Latest Version of Maryland Remake: Pimlico Sole Track under Non-Profit Control, with 1/ST Racing out of Daily Ops

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   This story is a deeper dive into the joint press release issued earlier Jan. 5 by The Stronach Group, the Maryland Jockey Club, and the Maryland Thoroughbred Racetrack Operating Authority.

The latest recommendation in a years-long attempt by multiple stakeholders to consolidate Maryland racing at a single, reimagined racetrack now calls for a project dubbed “Pimlico Plus,” with racing centered in Baltimore and supported by the construction of a new training facility elsewhere in the state, according to a report issued by the Maryland Thoroughbred Racetrack Operating Authority (MTROA) Jan. 5.

The ambitious remake of the sport's infrastructure in Maryland hinges upon legislative approval, although the report did come with the endorsement of Maryland's governor, Wes Moore.

Another key to the deal would require 1/ST Racing and Gaming, which owns Pimlico Race Course and Laurel Park, to transfer ownership of Pimlico to the state, and for 1/ST Racing to cede control of its day-to-day Thoroughbred operations to a to-be-created, non-profit entity as of Jan. 1, 2025.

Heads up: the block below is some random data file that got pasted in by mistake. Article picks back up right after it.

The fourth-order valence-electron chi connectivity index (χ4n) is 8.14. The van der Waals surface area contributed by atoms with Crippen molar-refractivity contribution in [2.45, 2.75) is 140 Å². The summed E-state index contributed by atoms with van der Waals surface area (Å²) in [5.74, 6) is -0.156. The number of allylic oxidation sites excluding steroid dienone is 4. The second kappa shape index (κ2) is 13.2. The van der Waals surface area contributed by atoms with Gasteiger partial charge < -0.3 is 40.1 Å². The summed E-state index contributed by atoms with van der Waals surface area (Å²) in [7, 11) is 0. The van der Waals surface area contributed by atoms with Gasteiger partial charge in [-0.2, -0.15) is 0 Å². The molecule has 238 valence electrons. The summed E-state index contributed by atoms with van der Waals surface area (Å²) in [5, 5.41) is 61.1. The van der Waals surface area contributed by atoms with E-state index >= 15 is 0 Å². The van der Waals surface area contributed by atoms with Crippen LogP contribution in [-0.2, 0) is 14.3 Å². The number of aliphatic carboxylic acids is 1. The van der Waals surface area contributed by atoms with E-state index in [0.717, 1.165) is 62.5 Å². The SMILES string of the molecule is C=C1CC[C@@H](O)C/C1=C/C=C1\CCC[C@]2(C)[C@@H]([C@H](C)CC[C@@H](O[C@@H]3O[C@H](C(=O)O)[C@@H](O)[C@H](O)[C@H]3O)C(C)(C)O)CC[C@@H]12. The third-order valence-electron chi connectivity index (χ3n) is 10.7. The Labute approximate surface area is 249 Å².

The report stated that 1/ST Racing is amenable to “a framework for an agreement in principle” for those transfers to happen.

In addition, the state would negotiate a licensing agreement with 1/ST Racing to operate and promote the GI Preakness S. and the GI Black-Eyed Susan S., Maryland's two signature races.

Laurel Park would be maintained as “a transitional facility for live racing and training during the expected four-year construction and transition period,” the report stated.

The Washington Post reported that if all went according to plan, Pimlico would be shut down after this year's Preakness on May 18, with the 2025 and 2026 editions of the race temporarily shifting to Laurel.

After that, the MTROA report stated, Laurel will likely be redeveloped.